Best of the Rest
For a true Lowcountry test at a good bargain, set your compass to Old South Golf Links. This 1991 Clyde Johnston design sports outstanding variety, with some holes that skirt the broad waters of the May River and others that play through live oak forests and saltwater lagoons. The unremitting target golf and multiple forced carries might frustrate some, but for most, the excitement and eye-candy factors outweigh the lost-ball factor by a margin of 2 to 1.
For real savings, check out Eagle's Pointe Golf Club in Bluffton, a 1998 Davis Love III product that's tucked into a modest real estate development, but features a set of attractive holes bordered by oaks and pines, plus a collection of sprawling greens guarded by surprisingly large, deep bunkers. It's a good test at a good price.
Palmetto Hall Plantation's two courses, the Arthur Hills and the Robert Cupp, are open for public play on an alternating, every-other-day basis. Calibrate your calendar to get them both in. The Hills sports elevated, multi-tiered greens and a solid collection of strong, wetlands-influenced par-4s. The Cupp is unforgettable, for better or worse. This 1991 design was one of the earliest designed on computer, with the results replicated in the field. Thus was born the first geometric golf course, with square and rectangular tees and greens, trapezoidal bunkers and grass pyramids on the sides of many fairways. It may be the only course in golf where you need a protractor and compass to break par.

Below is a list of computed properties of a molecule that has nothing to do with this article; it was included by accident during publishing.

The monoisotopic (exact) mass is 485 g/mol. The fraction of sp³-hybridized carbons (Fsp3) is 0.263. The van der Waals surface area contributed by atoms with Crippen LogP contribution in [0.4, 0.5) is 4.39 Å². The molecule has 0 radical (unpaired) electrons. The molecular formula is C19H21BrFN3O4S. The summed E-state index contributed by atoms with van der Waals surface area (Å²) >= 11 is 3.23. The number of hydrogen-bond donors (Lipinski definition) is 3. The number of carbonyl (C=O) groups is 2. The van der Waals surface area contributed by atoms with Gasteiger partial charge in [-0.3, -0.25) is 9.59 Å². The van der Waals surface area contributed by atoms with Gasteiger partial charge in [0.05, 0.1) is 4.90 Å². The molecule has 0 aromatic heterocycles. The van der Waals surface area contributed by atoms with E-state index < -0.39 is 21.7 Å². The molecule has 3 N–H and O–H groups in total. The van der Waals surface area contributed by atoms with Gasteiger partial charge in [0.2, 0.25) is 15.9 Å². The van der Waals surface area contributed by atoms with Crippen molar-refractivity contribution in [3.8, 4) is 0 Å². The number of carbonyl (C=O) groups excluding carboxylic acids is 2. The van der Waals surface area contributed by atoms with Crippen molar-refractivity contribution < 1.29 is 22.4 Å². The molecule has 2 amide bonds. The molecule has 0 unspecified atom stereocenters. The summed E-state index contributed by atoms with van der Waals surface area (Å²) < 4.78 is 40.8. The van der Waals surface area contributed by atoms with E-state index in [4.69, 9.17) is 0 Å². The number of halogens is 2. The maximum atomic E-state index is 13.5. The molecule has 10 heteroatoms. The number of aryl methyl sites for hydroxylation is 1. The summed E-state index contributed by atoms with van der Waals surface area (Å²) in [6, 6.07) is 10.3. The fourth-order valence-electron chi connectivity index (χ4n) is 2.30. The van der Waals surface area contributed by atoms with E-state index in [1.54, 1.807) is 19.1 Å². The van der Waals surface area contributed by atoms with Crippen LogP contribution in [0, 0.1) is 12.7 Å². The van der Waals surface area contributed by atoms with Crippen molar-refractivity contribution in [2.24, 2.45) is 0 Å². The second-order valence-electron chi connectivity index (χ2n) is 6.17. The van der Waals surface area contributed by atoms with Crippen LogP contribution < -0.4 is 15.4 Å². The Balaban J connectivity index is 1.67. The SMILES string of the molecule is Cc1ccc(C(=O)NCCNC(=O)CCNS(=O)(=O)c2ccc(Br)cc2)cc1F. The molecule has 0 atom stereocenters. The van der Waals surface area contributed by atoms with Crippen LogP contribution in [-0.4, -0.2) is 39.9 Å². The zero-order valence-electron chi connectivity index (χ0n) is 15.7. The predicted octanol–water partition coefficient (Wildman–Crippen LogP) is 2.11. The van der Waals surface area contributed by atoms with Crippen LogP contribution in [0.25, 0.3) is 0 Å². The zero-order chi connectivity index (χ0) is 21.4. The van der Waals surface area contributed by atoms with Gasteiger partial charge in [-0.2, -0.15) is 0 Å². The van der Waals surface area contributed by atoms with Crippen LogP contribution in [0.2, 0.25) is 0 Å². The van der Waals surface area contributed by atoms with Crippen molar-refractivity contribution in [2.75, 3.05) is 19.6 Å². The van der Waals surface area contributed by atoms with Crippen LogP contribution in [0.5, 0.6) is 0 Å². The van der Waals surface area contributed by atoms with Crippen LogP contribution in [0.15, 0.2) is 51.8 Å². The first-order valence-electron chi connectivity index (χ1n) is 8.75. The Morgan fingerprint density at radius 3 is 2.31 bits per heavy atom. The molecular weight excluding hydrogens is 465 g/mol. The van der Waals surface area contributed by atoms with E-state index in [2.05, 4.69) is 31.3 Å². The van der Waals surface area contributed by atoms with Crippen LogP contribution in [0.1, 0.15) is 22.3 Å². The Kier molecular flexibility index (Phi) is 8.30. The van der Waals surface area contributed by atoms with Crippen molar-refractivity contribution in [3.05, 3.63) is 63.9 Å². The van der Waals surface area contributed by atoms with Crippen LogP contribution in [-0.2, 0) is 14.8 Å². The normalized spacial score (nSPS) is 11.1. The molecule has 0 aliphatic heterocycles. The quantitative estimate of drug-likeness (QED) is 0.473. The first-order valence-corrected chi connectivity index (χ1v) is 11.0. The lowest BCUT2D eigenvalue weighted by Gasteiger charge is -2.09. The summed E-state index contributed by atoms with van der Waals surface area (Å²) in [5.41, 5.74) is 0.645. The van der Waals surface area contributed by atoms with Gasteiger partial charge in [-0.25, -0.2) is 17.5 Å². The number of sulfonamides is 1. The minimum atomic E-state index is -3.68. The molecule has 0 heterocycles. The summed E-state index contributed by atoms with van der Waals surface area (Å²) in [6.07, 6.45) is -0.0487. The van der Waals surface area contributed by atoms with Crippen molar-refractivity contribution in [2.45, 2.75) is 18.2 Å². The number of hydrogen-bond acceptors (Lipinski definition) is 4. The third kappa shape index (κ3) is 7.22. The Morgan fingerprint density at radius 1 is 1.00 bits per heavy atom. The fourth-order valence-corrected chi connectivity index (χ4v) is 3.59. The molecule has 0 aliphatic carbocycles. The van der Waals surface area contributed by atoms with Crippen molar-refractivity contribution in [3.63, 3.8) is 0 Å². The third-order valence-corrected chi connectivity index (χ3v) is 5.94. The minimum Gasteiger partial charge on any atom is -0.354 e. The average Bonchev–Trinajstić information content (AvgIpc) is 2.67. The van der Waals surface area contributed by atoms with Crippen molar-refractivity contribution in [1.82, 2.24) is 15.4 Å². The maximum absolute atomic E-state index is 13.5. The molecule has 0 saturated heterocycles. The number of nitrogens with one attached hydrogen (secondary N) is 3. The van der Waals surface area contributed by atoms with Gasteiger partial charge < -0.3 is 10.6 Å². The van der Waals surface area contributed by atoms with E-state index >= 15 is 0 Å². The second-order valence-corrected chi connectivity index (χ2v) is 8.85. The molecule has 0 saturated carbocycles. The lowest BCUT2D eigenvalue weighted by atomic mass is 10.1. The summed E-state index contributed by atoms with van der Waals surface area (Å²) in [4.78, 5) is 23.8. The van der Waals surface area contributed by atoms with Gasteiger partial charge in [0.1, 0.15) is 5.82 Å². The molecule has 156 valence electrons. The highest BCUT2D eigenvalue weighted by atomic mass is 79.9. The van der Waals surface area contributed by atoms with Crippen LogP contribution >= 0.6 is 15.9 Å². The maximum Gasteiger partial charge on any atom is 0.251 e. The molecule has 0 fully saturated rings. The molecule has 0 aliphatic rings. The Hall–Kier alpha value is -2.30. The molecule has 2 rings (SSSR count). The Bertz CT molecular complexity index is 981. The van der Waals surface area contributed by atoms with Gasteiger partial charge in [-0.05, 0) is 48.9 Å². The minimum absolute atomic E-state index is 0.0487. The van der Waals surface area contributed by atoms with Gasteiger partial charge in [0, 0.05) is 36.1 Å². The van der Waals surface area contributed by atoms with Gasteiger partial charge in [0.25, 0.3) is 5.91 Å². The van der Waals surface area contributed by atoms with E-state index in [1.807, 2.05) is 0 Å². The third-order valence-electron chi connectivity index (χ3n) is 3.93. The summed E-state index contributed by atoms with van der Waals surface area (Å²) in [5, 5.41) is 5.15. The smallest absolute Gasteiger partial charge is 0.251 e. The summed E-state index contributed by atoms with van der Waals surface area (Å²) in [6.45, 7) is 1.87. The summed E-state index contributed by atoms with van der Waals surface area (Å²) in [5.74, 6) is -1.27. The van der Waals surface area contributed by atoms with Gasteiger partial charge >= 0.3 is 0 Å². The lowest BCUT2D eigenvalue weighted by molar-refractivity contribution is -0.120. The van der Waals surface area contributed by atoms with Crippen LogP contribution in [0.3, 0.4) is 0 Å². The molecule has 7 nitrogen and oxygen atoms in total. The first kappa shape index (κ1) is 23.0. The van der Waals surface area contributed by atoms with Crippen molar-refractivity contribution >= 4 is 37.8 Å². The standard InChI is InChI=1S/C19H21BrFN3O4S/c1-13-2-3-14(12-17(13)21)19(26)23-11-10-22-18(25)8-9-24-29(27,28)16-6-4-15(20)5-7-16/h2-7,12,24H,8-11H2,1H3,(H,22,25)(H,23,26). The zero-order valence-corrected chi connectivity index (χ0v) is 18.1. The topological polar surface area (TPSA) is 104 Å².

Despite its formidable name, the Country Club of Hilton Head actually welcomes public play. This 1986 Rees Jones creation is awash in serious 80s-style mounding, but in truth, there's plenty of variety to be found. Most memorable is the 575-yard, par-5 12th, where from the fairway landing area on this downhill, dogleg-left, you can drink in a view from atop the highest point in Hilton Head — 28 feet above sea level! What you'll see is a plethora of bunkers guarding both fairway and green, a marshy hazard blocking the left front of the green and stirring glimpses of the Intracoastal Waterway and Skull Creek behind the green.
By its name alone, the Golden Bear Golf Club at Indigo Run indicates it's the handiwork of Nicklaus Design — and in fact was crafted by Nicklaus associate Bruce Borland, who died tragically in the same plane crash that took the life of PGA Tour star Payne Stewart in 1999. This 17-year-old layout sits next to a private Nicklaus design, but in truth, this parklander is every bit the test as its next-door neighbor. Oyster Reef (or "The Reef," as locals call it) enjoys a gorgeous, secluded location deep in the heart of Hilton Head Plantation on the island's north end. This early 80s Rees Jones design is best known for its 6th hole, a 192-yard par-3. Overhanging oak limbs, a huge splash of sand fronting the green and an outstanding view of Port Royal Sound in the background combine to make this a great hole. Water, Live oaks, Carolina pines and a strong closing stretch make the Reef a solid favorite.